Jenkins, C. F. (1898). Animated Pictures: An Exposition of the Historical Development of Chronophotography, Its Present Scientific Applications and Future Possibilities. Press of H. L. McQueen.

Marey, Dr. J. The History of Chronophotography. Trans and incorporated into Herbert, S. (2000). The History of Pre-Cinema. Routledge.

Prodger, P. (2003). Time Stands Still. Muybridge and the Instantaneous Photography Movement. Oxford U. P.

Solnit, R.  (2004). River of Shadows: Eadweard Muybridge and the Technological Wild West. Penguin Books.

Wells, P. (2008). Basics Animation 03. Drawing for Animation. AVA Publishing.


Bronwyn Horne is a lecturer in 3D Animation at The Witwatersrands School of Arts in Johannesburg. She completed her Masters in Fine Arts (cum laude) at the former Technikon Witwatersrand (now University of Johannesburg) in 2003. After gaining some work experience in education and training, she completed her Masters of Arts (in Digital Arts) at the University of the Witwatersrand in 2008. Since that time she has worked at Luma as a 3D artist and animator in both series production and commercials; as well as at Monarchy as an animator and motion graphics artist for local channel imaging. During this time, she has also contributed as a part time lecturer in Animation at Wits University, now on a full time basis as of 2013. Her interests are primarily in the technical field of 3D with a keen interest in animation, texturing and lighting.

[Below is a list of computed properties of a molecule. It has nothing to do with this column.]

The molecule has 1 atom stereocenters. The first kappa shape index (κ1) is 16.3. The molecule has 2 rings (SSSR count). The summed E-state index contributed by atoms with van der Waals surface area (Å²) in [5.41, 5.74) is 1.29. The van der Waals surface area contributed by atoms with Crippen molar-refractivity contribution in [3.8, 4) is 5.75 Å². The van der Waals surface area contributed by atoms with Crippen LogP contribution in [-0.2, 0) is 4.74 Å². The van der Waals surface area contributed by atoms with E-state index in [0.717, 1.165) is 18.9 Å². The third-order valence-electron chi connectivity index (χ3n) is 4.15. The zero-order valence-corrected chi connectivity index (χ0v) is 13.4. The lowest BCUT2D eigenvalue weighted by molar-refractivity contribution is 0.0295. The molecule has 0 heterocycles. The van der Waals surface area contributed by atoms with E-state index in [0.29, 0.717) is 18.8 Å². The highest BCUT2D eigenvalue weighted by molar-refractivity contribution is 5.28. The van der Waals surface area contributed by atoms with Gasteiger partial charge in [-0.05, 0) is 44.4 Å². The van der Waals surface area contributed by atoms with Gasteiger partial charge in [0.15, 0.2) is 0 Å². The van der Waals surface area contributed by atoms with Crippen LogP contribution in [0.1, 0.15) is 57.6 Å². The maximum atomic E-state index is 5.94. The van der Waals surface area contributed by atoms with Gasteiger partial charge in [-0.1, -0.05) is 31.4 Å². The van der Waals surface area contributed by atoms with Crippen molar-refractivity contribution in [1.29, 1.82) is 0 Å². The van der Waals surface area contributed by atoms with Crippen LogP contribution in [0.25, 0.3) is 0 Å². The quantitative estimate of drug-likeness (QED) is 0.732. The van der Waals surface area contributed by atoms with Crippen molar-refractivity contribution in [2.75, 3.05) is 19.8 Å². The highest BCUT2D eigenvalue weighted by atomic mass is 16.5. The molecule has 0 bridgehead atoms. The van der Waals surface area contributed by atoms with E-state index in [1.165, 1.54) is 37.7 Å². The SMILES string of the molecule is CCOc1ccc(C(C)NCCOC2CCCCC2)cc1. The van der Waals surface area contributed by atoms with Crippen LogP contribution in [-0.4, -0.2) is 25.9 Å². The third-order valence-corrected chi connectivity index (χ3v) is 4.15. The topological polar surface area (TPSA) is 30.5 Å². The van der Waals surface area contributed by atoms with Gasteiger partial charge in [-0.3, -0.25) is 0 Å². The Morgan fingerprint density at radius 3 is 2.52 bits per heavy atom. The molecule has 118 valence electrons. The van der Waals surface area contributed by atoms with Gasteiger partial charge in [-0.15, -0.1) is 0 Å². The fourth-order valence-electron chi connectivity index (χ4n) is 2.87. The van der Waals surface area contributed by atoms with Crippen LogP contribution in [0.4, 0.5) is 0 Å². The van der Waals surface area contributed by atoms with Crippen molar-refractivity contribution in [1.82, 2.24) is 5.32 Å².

[1] The foregoing occurred through the medium of photography which at the time was regarded as a true representation of reality.

[2] This was achieved through the development of Marey’s photographic gun (1882), which was based on the astronomical revolver of Jules Janssen (1874). The improvement on Janssen’s model was that Marey’s gun could produce pictures 800 times more frequently (Marey 2000: 322–323).

[3] The terminology is dependent on the software in question.